simplified and stylized to the point where they would only be understood by
those educated in the system. As the
evolution of writing progressed, the pictograms and ideograms became symbols
that represented the linguistic sounds that represented the ideas, and objects
and the words of the language. (Fromkin & Rodman, 1998)
The oldest known writing system is
that of the Sumerians, an ancient civilization of southern Mesopotamia
from over six thousand years ago. Their
pictograms progressed to ideograms and later to a simplified set of symbols
produced by a wedge shaped stylus pressed into clay tablets. This form of writing is called cuneiform
writing from the Latin cuneus meaning wedge-shaped. The cuneiform writing system spread
throughout the Middle East and Asia Minor,
and was borrowed by the Babylonians, Assyrians, and the Persians. At around 4000 B.C. the Egyptians were also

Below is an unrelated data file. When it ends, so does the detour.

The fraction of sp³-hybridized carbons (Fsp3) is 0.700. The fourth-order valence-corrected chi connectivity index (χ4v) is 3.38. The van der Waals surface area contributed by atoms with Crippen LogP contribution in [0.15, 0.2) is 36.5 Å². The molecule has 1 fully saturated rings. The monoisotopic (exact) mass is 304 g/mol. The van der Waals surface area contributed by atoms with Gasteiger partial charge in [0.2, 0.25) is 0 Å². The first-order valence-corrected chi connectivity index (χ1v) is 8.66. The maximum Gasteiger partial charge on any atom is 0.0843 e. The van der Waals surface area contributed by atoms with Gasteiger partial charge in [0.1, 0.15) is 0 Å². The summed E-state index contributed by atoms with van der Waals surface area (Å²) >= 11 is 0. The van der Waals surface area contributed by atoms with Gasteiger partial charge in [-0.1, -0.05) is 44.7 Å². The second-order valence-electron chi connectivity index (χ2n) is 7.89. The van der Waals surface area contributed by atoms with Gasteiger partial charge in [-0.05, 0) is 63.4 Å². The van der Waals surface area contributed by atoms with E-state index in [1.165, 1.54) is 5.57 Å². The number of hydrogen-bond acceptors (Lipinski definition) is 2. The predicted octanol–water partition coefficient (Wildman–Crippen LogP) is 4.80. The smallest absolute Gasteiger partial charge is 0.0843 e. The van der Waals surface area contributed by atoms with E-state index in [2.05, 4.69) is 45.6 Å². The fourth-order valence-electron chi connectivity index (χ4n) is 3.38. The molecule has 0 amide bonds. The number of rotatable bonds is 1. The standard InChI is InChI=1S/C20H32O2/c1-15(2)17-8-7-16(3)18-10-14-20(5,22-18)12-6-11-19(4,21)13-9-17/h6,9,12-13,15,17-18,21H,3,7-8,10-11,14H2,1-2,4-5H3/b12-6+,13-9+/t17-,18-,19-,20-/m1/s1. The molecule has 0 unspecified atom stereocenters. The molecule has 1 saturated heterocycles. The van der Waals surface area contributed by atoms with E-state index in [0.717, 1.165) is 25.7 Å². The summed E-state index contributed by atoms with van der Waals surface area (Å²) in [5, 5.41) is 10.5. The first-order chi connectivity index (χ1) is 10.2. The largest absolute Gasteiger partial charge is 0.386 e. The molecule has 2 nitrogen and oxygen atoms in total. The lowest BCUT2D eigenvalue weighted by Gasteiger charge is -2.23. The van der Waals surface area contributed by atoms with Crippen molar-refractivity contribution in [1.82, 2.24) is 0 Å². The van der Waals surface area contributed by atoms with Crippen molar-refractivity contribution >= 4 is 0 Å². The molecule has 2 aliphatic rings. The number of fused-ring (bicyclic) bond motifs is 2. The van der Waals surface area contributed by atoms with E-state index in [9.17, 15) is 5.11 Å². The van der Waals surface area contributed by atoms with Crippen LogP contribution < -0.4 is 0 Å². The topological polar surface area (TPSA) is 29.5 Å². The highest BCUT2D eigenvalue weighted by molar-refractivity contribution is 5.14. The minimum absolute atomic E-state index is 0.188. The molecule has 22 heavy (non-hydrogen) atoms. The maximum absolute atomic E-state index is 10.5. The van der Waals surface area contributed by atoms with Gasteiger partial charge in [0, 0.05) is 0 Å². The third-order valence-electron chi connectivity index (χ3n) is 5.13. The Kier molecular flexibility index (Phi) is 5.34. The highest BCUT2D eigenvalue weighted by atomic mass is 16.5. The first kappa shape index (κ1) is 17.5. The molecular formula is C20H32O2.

using a pictographic writing system called hieroglyphics. The Phoenicians living in what is now Lebanon,
aware of both the Egyptian and Sumerian writing developed the West Semitic
Syllabary by 1500 BC. composed
of only consonants. The ancient Greeks,
using some of the characters to represent vowels, were able to apply it to
their language, consequently starting the first known alphabetic writing system
of 26 characters. The Chinese writing
system is a word writing system where each character itself represents an
entire word or idea. The Chinese system
has a thirty-five hundred year uninterrupted history. (Fromkin
& Rodman, 1998)
The Indus Writing System
Valley civilization was the first